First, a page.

The Enterprise-E – The Enterprise-E is a beautiful ship. It has the torpedo look of Voyager while still having the curving appearance that most models of the Enterprise have. It is a powerful ship and you can see why it is the flagship as it barely takes any damage from the Borg Cube and does enough damage to the Cube that the Sphere has to be shot out and a time travel plan initiated. The bridge is much more military, reflecting a Dominion era ship, and the different rooms feel more mechanical and less like a lounge like on the Enterprise-D. Suffice to say, this is one of my favorite ships to come out of Trek.

Guest Appearances – Robert Picardo, the Doctor on “Voyager” appears as the Enterprise-E to stall the Borg and Ethan Phillips who plays Neelix on “Voyager” appears as a hologram who greets Lily and Picard. It was pretty neat seeing them. Picardo’s Doctor is one of the best parts of Voyager and Ethan Phillips is a good actor.

Lily and Cochrane – Lily and Cochrane are the two people from the past who know about those who visited from the future and for both it is a different experience. Lily passes out after trying to kill Data and finds herself on the Enterprise-E, eventually meeting up with Picard and helping him find a way past his obsession to destroy the Borg for how they hurt him…and Cochrane is running from his destiny and being a major part of the future as Troi, Riker and Geordi eventually help him come to terms with the man he will become. Both offer a different view of time travel that I appreciated. I do wish we could have got more of Cochrane’s motivation beyond selfishness though. The Zefram Cochrane of this series is acted amazingly by James Cromwell, but he is a scummy dude who is only out for himself. This is a man who doesn’t see the big picture until first contact with the Vulcans. Lily, is someone who does get it and Alfre Woodard does a great job.

The Crew – The crew are given a lot of exploration in this film. The only one who really doesn’t have as many scenes is Dr. Crusher, but she is still active and protecting people when the Borg begin taking over the ship. She is also the only who saves Lily who ends up being the person who helps Picard come back to himself again. So I’m mentioning what she did here before I go into detail on the events surrounding the rest of the crew.

Troi – Troi is the one who first finds Zefram Cochrane. She ends up getting drunk with him before he finally admits who he is and has to sadly keep him away. Zefram is a scummy guy in this whose arc is really about becoming a better person. Troi is the one interacting among the people and who can see how much fear there is (this is Post World War 3). I wish we got to see more scenes like this as she is the one outside of Dr. Crusher who really sees the human element best.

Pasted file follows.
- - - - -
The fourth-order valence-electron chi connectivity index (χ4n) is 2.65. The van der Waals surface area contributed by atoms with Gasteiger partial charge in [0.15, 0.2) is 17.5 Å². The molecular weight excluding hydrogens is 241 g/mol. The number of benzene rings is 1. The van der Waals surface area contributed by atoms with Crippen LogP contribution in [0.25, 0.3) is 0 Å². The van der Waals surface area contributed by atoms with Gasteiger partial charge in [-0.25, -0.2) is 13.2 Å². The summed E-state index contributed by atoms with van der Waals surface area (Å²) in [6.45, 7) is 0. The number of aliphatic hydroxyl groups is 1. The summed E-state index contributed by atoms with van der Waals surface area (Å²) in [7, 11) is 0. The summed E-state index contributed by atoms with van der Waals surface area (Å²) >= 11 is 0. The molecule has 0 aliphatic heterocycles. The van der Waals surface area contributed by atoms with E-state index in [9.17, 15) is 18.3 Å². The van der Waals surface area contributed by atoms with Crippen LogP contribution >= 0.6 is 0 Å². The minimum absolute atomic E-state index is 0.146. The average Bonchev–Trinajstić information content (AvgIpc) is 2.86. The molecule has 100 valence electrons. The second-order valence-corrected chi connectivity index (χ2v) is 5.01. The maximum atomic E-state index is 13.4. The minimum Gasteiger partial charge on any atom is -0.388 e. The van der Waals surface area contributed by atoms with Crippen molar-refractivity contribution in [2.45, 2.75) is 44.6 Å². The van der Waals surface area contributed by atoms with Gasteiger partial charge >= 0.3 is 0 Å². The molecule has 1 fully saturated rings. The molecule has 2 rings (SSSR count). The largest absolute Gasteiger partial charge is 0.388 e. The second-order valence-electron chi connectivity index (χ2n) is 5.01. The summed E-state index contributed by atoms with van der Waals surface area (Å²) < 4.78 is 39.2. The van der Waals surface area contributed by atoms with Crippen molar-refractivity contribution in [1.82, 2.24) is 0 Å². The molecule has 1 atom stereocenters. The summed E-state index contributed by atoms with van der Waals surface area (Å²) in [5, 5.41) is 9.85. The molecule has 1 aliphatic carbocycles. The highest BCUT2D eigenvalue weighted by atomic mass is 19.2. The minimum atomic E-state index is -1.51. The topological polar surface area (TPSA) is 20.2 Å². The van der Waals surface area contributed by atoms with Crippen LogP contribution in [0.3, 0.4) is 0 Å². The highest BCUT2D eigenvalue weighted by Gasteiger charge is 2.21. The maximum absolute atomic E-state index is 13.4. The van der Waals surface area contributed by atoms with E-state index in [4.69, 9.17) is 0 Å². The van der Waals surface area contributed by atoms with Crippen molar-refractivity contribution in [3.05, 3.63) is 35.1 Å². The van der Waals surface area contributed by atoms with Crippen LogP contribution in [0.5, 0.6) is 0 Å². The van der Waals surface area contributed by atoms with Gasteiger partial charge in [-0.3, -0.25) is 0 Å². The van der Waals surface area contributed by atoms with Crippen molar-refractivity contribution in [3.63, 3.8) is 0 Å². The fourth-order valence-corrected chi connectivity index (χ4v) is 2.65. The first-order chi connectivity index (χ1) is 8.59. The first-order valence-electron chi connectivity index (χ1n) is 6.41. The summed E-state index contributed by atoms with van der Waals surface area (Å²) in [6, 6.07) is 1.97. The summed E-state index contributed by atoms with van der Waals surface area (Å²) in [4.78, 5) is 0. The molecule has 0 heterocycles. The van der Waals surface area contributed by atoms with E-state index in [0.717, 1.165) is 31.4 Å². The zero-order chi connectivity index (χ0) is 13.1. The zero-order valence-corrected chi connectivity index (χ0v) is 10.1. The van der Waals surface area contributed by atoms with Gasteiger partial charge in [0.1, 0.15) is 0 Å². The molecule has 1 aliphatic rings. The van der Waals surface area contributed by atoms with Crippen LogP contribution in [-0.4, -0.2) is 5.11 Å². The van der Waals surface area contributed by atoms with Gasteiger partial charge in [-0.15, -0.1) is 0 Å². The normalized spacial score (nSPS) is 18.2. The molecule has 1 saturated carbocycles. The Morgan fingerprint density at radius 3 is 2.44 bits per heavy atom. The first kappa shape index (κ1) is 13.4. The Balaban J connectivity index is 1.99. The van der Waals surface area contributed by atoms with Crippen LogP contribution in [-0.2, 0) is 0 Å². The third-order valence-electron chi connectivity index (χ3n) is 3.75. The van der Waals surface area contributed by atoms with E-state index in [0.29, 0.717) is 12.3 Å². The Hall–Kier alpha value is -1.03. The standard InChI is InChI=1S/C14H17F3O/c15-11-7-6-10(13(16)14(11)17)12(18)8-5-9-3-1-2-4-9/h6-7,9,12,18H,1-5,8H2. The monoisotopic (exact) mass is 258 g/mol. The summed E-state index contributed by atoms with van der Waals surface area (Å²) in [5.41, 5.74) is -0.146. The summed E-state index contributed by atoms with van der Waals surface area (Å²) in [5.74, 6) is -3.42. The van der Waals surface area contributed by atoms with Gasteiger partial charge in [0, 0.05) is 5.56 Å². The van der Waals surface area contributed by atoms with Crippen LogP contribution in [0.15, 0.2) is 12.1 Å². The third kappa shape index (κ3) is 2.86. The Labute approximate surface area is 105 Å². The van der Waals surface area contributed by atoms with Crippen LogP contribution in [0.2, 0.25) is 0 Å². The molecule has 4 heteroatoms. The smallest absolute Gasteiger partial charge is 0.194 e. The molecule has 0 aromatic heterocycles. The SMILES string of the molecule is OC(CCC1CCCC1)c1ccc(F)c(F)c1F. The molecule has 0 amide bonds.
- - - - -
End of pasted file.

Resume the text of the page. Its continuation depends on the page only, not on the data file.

Worf – Worf is fantastic in this film. We get to see him fight with The Defiant against the Borg and later face them on the Enterprise-E. It is the fact that the numbers of Borg seem to be endless that leads to Worf realizing they need to blow up the ship as the Borg are adapting more quickly than they can destroy them. Picard calls him a coward at this point before apologizing. I love that Worf isn’t played a joke as he is in the later films. He’s a Starfleet officer and one of their best.

Geordi – Geordi is the first to tell Zefram about the future and is in charge of repairing the Phoenix. It is Geordi’s admiration and descriptions of the future that end up freaking Cochrane out the most as he doesn’t see himself as a genius. In the end he comes through and Geordi and Riker get to make warp speed on the day it is supposed to happen in the timeline.

Riker – Riker is the one who hold Zefram accountable and makes it so he can’t run away from the future. He ends up stunning him, which finally helps him get his act together so they can get the Phoenix ready and first contact with the Vulcans be made. He’s in charge of the team on Earth and you once again see why he’s the First Officer as he pulls everything together and in the end, Zefram and Lily are the only ones who ever knew there were time travelers present.

Data – This film is really Data and Picard’s story and continues the theme of the show with Data’s quest for humanity. In this we have moments where his androidness comes in handy as when they he feels fear, he can just shut it off by turning off his emotion chip. In this the Borg, specifically the Queen offer Data a choice once he is captured. If he joins them he can have the organic and feel physical sensation as humans do. He goes along with it and ends up tricking the Queen and destroying their base. He does mention to Picard that for a near second he was tempted, which is long for an android. The Picard, Data dynamic is wonderful and you can see a friendship has grown between them over the years on the show and the loss of the Enterprise-D.